New US spaceship that could fly astronauts to Mars by 2035 set for Thursday test flight

Nasa administrator Charlie Bolden speaks to the media near the United Launch Alliance Delta 4 rocket carrying Nasa's first Orion deep space exploration craft as it sits on its launch pad on Dec 3, 2014 in Cape Canaveral, Florida. -- PHOTO: AFP
Nasa administrator Charlie Bolden speaks to the media near the United Launch Alliance Delta 4 rocket carrying Nasa's first Orion deep space exploration craft as it sits on its launch pad on Dec 3, 2014 in Cape Canaveral, Florida. -- PHOTO: AFP

CAPE CANAVERAL, Florida (REUTERS) - A new US spaceship designed to fly astronauts to Mars and other deep space destinations is poised to blast off on an unmanned test flight on Thursday.

A triple-booster Delta 4 Heavy rocket, built and flown by the Lockheed Martin and Boeing joint venture known as United Launch Alliance, was cleared for its planned launch from Cape Canaveral Air Force Station at 7.05am on Thursday, Nasa said on Wednesday.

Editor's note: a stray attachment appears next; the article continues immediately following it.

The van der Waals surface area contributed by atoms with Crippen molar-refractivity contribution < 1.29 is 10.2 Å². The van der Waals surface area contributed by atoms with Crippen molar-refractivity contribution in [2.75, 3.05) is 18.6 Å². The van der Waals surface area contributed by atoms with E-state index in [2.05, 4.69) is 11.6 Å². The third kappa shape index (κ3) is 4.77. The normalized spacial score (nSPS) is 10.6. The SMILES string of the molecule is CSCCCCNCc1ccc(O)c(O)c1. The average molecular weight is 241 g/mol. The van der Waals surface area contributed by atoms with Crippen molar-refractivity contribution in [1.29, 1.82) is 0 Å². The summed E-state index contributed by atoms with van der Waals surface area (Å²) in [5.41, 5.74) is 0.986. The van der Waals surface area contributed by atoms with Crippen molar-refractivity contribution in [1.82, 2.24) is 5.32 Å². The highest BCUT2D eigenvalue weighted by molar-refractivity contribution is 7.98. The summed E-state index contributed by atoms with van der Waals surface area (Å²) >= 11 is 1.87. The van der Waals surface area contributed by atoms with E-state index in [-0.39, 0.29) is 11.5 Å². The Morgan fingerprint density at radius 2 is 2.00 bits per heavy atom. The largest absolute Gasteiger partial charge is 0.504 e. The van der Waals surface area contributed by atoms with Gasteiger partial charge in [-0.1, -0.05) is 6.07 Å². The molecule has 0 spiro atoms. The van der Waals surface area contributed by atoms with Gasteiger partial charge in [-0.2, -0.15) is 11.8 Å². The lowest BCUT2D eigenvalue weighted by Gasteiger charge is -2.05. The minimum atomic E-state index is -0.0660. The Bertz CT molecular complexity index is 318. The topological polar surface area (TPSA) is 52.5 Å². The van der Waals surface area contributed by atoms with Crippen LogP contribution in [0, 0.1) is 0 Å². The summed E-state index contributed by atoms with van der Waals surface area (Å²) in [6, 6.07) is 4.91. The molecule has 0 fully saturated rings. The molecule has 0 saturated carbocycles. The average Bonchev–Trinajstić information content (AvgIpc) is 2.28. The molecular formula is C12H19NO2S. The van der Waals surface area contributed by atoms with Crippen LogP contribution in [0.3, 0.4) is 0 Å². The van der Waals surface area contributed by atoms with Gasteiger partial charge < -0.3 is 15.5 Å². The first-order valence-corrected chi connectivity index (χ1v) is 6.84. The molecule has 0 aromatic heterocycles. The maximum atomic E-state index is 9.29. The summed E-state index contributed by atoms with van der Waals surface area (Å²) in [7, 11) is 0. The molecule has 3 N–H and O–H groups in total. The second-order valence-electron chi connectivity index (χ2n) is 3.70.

Perched atop the rocket, the biggest in the US fleet, is Nasa's first Orion space capsule.

It is due to make a four-and-a-half hour flight to test its heat shield, parachutes and other systems needed to ferry astronauts into deep space and return them safely to Earth.

Meteorologists predicted a 70 per cent chance the weather will be acceptable for liftoff on a launch that is part of the US space agency's plan to land humans on an asteroid sometime around 2025 and on Mars about a decade later.

"Tomorrow is a giant day," Nasa administrator Charlie Bolden told reporters at the launch pad on Wednesday.

"For the first time in more than 40 years this nation is going to launch a spacecraft intended to carry humans beyond low-Earth orbit. That's a big deal."

Nasa's last human expedition beyond Earth was the final Apollo mission to the moon in 1972.

Flying the capsule without a crew allows Nasa to aggressively test how well it fares beyond the protective environment of Earth's magnetic field and during a 32,200kmh dive back into the atmosphere.

The rocket will take Orion about 5,800km into space, some 15 times farther than where the International Space Station flies, before it plunges back to Earth.

Key events, such as the jettisoning of aerodynamic panels and launch escape system and the deployment of parachutes, will be immediately apparent.

How Orion weathers other aspects of the flight will not be known until engineers retrieve recorded data from more than 1,200 sensors aboard the ship.

If all goes as planned, Orion, built by Lockheed Martin, will splash down in the Pacific Ocean off the coast of Mexico's Baja California peninsula. Two US Navy ships and other vessels will be standing by to retrieve the capsule.